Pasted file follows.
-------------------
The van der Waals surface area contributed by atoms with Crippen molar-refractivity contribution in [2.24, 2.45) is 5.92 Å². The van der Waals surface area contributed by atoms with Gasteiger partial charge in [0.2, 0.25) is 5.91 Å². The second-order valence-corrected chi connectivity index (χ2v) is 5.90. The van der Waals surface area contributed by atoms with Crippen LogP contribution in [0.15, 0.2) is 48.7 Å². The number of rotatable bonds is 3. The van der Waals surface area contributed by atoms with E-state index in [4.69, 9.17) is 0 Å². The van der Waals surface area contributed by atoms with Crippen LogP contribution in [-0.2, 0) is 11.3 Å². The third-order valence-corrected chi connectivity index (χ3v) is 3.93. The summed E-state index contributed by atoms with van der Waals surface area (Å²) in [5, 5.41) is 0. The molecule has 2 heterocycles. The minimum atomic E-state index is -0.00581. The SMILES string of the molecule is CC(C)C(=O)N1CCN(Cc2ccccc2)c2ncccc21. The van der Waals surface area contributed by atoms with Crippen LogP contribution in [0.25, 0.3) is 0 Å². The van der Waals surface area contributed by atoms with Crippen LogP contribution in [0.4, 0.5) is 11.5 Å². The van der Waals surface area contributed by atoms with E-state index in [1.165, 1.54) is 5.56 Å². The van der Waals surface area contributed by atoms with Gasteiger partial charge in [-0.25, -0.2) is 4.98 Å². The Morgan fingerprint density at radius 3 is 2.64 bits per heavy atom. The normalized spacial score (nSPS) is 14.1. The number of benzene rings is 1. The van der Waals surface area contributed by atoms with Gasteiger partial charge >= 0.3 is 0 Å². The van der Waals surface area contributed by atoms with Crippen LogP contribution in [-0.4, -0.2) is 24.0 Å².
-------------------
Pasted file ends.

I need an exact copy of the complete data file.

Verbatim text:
The van der Waals surface area contributed by atoms with Crippen molar-refractivity contribution in [2.24, 2.45) is 5.92 Å². The van der Waals surface area contributed by atoms with Gasteiger partial charge in [0.2, 0.25) is 5.91 Å². The second-order valence-corrected chi connectivity index (χ2v) is 5.90. The van der Waals surface area contributed by atoms with Crippen LogP contribution in [0.15, 0.2) is 48.7 Å². The number of rotatable bonds is 3. The van der Waals surface area contributed by atoms with E-state index in [4.69, 9.17) is 0 Å². The van der Waals surface area contributed by atoms with Crippen LogP contribution in [-0.2, 0) is 11.3 Å². The third-order valence-corrected chi connectivity index (χ3v) is 3.93. The summed E-state index contributed by atoms with van der Waals surface area (Å²) in [5, 5.41) is 0. The molecule has 2 heterocycles. The minimum atomic E-state index is -0.00581. The SMILES string of the molecule is CC(C)C(=O)N1CCN(Cc2ccccc2)c2ncccc21. The van der Waals surface area contributed by atoms with Crippen LogP contribution in [0.25, 0.3) is 0 Å². The van der Waals surface area contributed by atoms with Crippen LogP contribution in [0.4, 0.5) is 11.5 Å². The van der Waals surface area contributed by atoms with E-state index in [1.165, 1.54) is 5.56 Å². The van der Waals surface area contributed by atoms with Gasteiger partial charge in [-0.25, -0.2) is 4.98 Å². The Morgan fingerprint density at radius 3 is 2.64 bits per heavy atom. The normalized spacial score (nSPS) is 14.1. The number of benzene rings is 1. The van der Waals surface area contributed by atoms with Gasteiger partial charge >= 0.3 is 0 Å². The van der Waals surface area contributed by atoms with Crippen LogP contribution in [-0.4, -0.2) is 24.0 Å².